Devotional material is taken from Morning and Evening, written by C. H. Spurgeon, revised and updated by Alistair Begg.

Kids4Truth Clubs Daily Devotional – God Wants To Change You

“For whom he did foreknow, he also did predestinate to be conformed to the image of his Son.” (Romans 8:29)

One October day, Brandon was on an airplane flying to Vermont. As the plane dipped its wings over Lake Champlain, Brandon looked out his window. What a sight! All around the misty water below were acres and acres of maple trees that had changed color. Brandon had never seen trees wearing any brighter shades of red, orange, and gold.

If you have become a Christian by trusting Jesus Christ to save you from your sin, God wants to make a glorious change inside of you – an even more beautiful change than the colored leaves of fall. He wants to make you just like His Son, Jesus Christ! Can you imagine what that would be like? You would love God with all of your heart. You would be full of joy. You would be confident in God even when bad things happened. You would be kind and gentle – even toward your brothers and sisters. You would never be selfish. You would never disobey. You would always hate sin.

Long ago, before you ever asked God to save you, He was planning to do this beautiful work in you. His Spirit who lives in you will show you the things that need to change. Will you cooperate with God as He works?

God wants to change you to be like His Son, Jesus Christ.

My Response:
» Is God’s Holy Spirit showing me areas that need to change in my life?
» Am I becoming more like Jesus?

Denison Forum – A balanced review of “Fault Lines,” Voddie Baucham’s critique of modern social justice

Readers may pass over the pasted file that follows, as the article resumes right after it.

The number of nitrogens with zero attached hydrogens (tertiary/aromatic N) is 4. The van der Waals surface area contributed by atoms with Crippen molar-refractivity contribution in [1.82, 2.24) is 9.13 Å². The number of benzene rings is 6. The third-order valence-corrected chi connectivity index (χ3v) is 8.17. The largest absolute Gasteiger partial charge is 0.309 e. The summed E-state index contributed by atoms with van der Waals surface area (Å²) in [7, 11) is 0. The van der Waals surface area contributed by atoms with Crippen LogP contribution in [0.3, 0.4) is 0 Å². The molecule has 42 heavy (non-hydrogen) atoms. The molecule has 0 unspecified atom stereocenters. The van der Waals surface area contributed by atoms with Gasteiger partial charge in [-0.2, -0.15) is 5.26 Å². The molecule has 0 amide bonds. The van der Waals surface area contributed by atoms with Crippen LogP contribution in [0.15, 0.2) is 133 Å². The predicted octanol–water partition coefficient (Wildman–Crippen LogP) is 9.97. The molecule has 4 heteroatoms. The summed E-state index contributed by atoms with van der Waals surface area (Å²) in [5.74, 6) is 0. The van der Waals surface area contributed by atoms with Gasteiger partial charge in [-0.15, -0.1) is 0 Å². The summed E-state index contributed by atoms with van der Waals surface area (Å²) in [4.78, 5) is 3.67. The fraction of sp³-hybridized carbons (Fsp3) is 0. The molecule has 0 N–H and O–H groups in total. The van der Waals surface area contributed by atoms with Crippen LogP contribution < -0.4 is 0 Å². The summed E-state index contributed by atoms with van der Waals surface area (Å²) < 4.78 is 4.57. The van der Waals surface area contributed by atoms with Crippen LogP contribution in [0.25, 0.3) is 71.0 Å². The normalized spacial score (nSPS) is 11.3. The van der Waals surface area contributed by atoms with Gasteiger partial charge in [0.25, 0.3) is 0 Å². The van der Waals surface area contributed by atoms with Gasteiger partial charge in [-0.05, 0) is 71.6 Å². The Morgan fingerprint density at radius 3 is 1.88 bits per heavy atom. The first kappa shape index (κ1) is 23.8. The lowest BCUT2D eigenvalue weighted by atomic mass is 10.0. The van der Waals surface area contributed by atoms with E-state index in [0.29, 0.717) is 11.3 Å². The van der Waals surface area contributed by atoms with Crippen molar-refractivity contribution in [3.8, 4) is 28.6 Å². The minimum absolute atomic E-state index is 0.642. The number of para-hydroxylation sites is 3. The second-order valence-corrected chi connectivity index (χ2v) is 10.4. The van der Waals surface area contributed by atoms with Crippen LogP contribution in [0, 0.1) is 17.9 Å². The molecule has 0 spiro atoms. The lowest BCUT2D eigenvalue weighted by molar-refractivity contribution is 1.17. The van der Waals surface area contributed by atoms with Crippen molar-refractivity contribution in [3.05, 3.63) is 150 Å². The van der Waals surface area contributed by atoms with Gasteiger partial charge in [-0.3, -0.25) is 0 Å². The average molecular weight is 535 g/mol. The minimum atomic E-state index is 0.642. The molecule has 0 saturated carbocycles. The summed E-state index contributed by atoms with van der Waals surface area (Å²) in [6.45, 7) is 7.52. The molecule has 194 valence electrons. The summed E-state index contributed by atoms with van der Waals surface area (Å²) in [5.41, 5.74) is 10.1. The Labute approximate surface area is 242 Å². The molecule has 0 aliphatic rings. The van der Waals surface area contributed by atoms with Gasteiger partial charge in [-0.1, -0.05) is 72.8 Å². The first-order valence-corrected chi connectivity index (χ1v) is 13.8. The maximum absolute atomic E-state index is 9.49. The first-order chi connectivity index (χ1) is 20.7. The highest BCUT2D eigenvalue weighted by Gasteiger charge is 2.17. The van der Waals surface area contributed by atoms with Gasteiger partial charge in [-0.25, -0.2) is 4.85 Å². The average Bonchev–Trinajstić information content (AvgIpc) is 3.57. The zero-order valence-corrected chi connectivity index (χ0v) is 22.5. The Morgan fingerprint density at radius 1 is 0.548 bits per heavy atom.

Voddie T. Baucham Jr.’s Fault Lines: The Social Justice Movement and Evangelicalism’s Looming Catastropheprovides an in-depth perspective on how social justice has divided our culture, our country, and the church, and how the tenets of modern social justice employ narratives that do not match with evidence. 

To describe this ideology, he uses his own term, “Critical Social Justice” (CSJ). While he supports social justice, he believes that Critical Theory has taken hold in today’s culture. In this context, Baucham certainly does the job of critiquing and engaging culture. 

Most of the work is aptly summarized in Proverbs 18:17, which he quotes, “The one who states his case first seems right, until the other comes and examines him.”

In examining the evidence for and against the idea of systemic, structural racism, Baucham does not deny racial disparity in America. Rather, he challenges the CSJ narrative, which argues that the inequality is due entirely to the racist “DNA” of America. 

While Baucham offers some alternative explanations to the disparity, though not much, he mostly attacks one prominent fallacy in CSJ thinking: “There is unequal outcome, therefore, the structure is to blame.”